Creating time for the unexpected in the midst of life

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When we are too busy, we overbook ourselves and risk not performing anything to the best of our ability. I do not know where the belief came from that we need to keep striving to have enough. We have food, shelter and far too much "stuff."

But a full-time job sometimes fails to satisfy. We may want a creative job, or at least to work for some kind of nonprofit or lofty company that betters the world. I want to make the world a better place, and I have never found the company that allows me to do that. How do we find a job that truly suits us? That feeds our soul?

Do you feel this way? Do you want to create, to work in a quiet space, to use your mind, or do something worthwhile? We must learn to commit wisely to only those extra things that really must be done or that we are certain that we have time for. If the problem is rooted in fear of insufficiency, being more mindful of the good things already in our lives should help us to scale back on busy time and create more margin, so that when something goes wrong, as things sometimes do when we are rushed, we can shift gears and adjust.

What are margins?

Margins are a concept I first became aware of a few years ago, reading a book by that title[i]. Not having margins creates problems, like being late for one appointment because the last appointment ran later than expected. Problems like having too much to do on the weekend because we take on too much – too many classes, commitments or expectations.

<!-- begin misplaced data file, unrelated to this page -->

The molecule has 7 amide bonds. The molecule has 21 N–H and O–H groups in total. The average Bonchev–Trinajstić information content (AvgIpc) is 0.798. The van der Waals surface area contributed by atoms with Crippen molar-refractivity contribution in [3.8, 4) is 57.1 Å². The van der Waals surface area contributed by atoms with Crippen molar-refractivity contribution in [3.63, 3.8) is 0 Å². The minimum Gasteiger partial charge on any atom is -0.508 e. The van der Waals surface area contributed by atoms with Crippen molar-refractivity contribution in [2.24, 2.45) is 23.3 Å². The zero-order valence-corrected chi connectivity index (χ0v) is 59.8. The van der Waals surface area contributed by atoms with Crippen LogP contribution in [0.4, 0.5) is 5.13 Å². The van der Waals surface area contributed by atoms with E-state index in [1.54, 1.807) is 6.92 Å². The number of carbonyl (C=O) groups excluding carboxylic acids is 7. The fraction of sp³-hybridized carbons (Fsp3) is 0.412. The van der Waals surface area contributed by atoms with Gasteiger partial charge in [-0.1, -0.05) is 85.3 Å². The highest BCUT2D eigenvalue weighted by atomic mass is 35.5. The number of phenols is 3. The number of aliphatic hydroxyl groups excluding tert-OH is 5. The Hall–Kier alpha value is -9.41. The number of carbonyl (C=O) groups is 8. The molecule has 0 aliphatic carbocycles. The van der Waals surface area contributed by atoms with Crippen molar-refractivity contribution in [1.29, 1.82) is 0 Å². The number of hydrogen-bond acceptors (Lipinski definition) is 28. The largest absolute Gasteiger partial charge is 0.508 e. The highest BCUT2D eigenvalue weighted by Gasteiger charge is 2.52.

When we strive to meet the expectations of others. In trying to keep up with the Joneses, we make it harder on ourselves. Margin would mean that you plan extra travel time in your schedule so that if you do have to wait for a train or wait for the doctor, you still have the time cushion to stay on time with your other appointments. In "Margin," the author mentions a woman who relishes a trip to the dentist because she can sit down and relax for an hour. That is not everyone's idea of a vacation, but it is hers. Someone might similarly look forward to surgery as extended time off work, with pay, with people taking care of him/her.

These examples are extreme. It should not have to come to this. How can we make our workplaces someplace people look forward to? There are several factors. The work could be interesting, the people could be interesting, or the extra activities or non-tangible benefits could be more beneficial.

Does your workplace offer things you are not taking advantage of? Or do they offer opportunities for teamwork and interaction outside of work? If you do not enjoy anyone you work with, maybe you just need to get to know them better or explore non-traditional job seeking.

Strength and peace

Resilience and margins go hand in hand. To stay resilient and grounded in yourself, you must develop your awareness of your capabilities and your limitations. But there are also ways to enjoy where you are.

[i] Margin, Richard A. Swenson, M.D., NavPress; 1st edition (February 1, 2014)

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